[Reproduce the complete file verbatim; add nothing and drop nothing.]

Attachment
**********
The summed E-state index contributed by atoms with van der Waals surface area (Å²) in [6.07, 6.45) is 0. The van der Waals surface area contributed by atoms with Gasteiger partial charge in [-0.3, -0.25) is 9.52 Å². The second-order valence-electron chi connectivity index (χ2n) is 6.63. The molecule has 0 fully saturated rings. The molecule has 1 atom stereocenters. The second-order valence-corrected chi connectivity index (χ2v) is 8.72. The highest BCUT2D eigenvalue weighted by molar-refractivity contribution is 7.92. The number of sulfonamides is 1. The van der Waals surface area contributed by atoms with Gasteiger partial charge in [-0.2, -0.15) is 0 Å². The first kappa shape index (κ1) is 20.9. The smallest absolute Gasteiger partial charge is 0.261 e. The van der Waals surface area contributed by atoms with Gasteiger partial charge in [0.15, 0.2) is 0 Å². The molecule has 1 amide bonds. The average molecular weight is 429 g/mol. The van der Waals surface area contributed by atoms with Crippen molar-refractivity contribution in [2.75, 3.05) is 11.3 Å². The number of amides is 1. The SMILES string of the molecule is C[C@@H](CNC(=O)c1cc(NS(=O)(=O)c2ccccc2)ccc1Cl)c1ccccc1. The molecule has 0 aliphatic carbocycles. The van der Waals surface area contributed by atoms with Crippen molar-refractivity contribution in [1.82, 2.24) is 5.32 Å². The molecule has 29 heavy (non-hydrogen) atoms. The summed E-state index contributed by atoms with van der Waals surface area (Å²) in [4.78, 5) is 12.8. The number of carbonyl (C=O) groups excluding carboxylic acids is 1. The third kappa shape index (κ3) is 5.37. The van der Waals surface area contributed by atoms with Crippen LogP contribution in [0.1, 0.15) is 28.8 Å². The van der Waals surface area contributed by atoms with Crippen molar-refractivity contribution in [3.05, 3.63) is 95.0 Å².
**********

The summed E-state index contributed by atoms with van der Waals surface area (Å²) in [6.07, 6.45) is 0. The van der Waals surface area contributed by atoms with Gasteiger partial charge in [-0.3, -0.25) is 9.52 Å². The second-order valence-electron chi connectivity index (χ2n) is 6.63. The molecule has 0 fully saturated rings. The molecule has 1 atom stereocenters. The second-order valence-corrected chi connectivity index (χ2v) is 8.72. The highest BCUT2D eigenvalue weighted by molar-refractivity contribution is 7.92. The number of sulfonamides is 1. The van der Waals surface area contributed by atoms with Gasteiger partial charge in [-0.2, -0.15) is 0 Å². The first kappa shape index (κ1) is 20.9. The smallest absolute Gasteiger partial charge is 0.261 e. The van der Waals surface area contributed by atoms with Gasteiger partial charge in [0.15, 0.2) is 0 Å². The molecule has 1 amide bonds. The average molecular weight is 429 g/mol. The van der Waals surface area contributed by atoms with Crippen molar-refractivity contribution in [2.75, 3.05) is 11.3 Å². The number of amides is 1. The SMILES string of the molecule is C[C@@H](CNC(=O)c1cc(NS(=O)(=O)c2ccccc2)ccc1Cl)c1ccccc1. The molecule has 0 aliphatic carbocycles. The van der Waals surface area contributed by atoms with Crippen molar-refractivity contribution in [1.82, 2.24) is 5.32 Å². The molecule has 29 heavy (non-hydrogen) atoms. The summed E-state index contributed by atoms with van der Waals surface area (Å²) in [4.78, 5) is 12.8. The number of carbonyl (C=O) groups excluding carboxylic acids is 1. The third kappa shape index (κ3) is 5.37. The van der Waals surface area contributed by atoms with Crippen LogP contribution in [0.1, 0.15) is 28.8 Å². The van der Waals surface area contributed by atoms with Crippen molar-refractivity contribution in [3.05, 3.63) is 95.0 Å².